‘Young readers are as rigorous and demanding as older ones, if not more’: Anuradha Kumar

Anu_kumarAnuradha Kumar is one of those rare writers who straddle the worlds of writing for children and adults with equal ease. Today, when the publishing market is competitive and segmented and subdivided like never before, finding success in more than one genre is not easy–and the fact that Anu sails successfully in more than one genre is a testament to her huge talent. Yet she started out without much ambition, as she mentions in this interview with Kitaab. “I started writing stories when I found myself bored in the corporate world, then submitted these to online magazines and then I just wanted to do more,” she says.

Anu’s first book was In Search Of A Raja And Other Stories published by Writers Workshop. This was followed by The Dollmakers’ Island and Letters for Paul. Her most recent novel is, It Takes a Murder (Hachette). In between all these novels, she has published many successful books for children. Eminent author and scholar Pankaj Mishra has described her as a writer to watch. Read this interview and you will know why.

How and when did you start your journey as a writer?

Around a decade ago, but I wish it had been earlier.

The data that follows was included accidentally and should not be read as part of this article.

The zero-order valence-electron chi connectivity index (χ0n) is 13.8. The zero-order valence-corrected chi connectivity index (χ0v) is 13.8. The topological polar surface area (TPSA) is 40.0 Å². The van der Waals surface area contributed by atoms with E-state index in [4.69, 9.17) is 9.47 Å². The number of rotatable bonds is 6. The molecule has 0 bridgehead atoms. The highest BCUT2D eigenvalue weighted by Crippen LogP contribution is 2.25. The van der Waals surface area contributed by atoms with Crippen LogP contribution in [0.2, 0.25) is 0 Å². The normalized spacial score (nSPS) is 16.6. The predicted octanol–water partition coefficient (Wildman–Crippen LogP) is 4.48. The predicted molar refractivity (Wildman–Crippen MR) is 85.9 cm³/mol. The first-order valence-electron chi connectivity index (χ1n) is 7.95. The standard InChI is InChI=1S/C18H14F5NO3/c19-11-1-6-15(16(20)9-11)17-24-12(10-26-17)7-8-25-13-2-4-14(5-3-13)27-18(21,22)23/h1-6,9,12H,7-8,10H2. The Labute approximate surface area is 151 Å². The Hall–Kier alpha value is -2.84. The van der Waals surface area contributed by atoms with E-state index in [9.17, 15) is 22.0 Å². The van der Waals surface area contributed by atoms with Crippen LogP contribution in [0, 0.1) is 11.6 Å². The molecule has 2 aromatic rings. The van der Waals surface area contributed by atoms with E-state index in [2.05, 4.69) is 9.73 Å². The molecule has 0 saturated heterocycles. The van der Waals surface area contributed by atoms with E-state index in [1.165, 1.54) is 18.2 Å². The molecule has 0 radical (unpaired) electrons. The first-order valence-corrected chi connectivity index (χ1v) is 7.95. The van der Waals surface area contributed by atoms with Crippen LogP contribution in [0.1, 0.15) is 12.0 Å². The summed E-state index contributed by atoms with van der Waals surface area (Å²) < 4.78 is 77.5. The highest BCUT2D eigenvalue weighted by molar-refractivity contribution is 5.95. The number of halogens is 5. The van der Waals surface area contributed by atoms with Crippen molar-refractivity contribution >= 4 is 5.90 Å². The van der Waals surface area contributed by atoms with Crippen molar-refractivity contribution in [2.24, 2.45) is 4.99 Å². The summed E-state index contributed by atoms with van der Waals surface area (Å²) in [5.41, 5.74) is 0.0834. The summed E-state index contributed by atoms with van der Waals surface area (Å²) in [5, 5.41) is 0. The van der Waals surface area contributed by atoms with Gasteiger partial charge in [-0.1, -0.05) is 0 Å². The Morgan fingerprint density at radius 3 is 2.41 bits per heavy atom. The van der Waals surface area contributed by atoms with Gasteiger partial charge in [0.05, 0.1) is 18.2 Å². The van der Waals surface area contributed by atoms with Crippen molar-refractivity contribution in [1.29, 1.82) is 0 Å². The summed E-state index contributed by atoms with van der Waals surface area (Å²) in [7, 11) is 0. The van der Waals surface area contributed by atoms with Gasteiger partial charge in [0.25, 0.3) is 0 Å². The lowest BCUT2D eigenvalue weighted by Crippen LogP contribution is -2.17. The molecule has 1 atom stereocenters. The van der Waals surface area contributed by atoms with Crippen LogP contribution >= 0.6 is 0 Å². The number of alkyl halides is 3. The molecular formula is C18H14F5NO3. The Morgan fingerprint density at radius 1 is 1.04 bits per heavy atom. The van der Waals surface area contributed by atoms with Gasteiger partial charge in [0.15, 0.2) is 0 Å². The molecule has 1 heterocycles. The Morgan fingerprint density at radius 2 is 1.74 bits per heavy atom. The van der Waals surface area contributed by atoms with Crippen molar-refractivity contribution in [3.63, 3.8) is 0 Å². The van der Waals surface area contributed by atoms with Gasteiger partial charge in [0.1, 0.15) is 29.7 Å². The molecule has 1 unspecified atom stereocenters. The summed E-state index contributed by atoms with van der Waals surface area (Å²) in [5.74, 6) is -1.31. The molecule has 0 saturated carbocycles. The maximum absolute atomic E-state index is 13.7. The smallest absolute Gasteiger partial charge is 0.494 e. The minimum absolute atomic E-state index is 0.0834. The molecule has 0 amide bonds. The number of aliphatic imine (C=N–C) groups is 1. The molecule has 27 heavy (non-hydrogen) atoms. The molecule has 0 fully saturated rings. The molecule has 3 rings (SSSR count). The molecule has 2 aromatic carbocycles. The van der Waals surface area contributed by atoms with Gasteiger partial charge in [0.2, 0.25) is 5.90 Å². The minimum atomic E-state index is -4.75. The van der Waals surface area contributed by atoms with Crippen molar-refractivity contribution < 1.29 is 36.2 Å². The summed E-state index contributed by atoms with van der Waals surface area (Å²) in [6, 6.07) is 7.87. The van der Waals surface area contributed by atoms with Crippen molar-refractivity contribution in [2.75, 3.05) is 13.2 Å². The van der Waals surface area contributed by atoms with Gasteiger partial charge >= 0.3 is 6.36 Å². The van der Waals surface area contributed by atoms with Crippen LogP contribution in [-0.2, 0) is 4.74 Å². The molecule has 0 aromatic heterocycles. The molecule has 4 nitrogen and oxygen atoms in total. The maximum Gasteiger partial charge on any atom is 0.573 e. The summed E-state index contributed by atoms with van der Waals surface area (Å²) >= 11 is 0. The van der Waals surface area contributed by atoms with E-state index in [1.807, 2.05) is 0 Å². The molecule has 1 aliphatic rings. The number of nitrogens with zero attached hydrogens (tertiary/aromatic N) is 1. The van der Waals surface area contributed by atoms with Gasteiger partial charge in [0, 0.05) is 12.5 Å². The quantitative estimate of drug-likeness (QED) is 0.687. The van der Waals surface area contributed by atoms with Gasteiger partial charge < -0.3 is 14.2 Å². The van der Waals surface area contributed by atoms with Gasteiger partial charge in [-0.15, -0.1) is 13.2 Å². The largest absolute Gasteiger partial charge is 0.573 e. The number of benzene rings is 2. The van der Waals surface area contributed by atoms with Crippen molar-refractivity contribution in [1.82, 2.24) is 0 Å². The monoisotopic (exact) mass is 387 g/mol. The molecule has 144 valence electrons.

I started writing stories when I found myself bored in the corporate world, then submitted these to online magazines and then I just wanted to do more. And more.

Before that, I never did think I could write anything beyond school essays and stories for the school magazine. It seemed such an inconceivably audacious thought. When I read history in college and later, I was more conscious of the fact that I wasn’t one of the bright ones in the family, for I had shown neither knack nor ambition to study engineering or medicine, like all my cousins and a sibling. I would have loved to go on and do research work in history but decided to take the management exams, and it was thus quite a convoluted route to the world of writing, I took all the forked paths that led here.

it_takes_a_murder_cover-190x300From children’s books to a crime novel for adults (It Takes a Murder). How did you manage this transition?

My first book was a collection of short stories that Writers’ Workshop published in 2002. I went on to write a novel after that, the manuscript was read by Shama Futehally, Pankaj Mishra and Kiran Nagarkar too read some parts. They were so wonderfully kind and generous and I learnt a lot from them, especially Shama Futehally who died before ‘Letters for Paul’ appeared in 2006. Mapin published it and it did get good reviews. I did a kids’ novel after that, a historical fiction one called ‘Atisa and the Seven Wonders’. Am not really sure why this children’s writer tag should cling to me. Not that I mind it but wouldn’t ‘writer’ be simpler and far more appropriate?

Why did you choose a crime story for your latest novel? Or was it the story that chose you?

‘It Takes a Murder’ is actually a work of literary fiction, so the murder is one of several incidents that happen in Brooks Town and how it impacts and shapes other stories in the book.

Yes, I knew a place like Brooks Town, a place I had to get out of my system and of course writing about it didn’t help but at least it made for stories that had to be written about.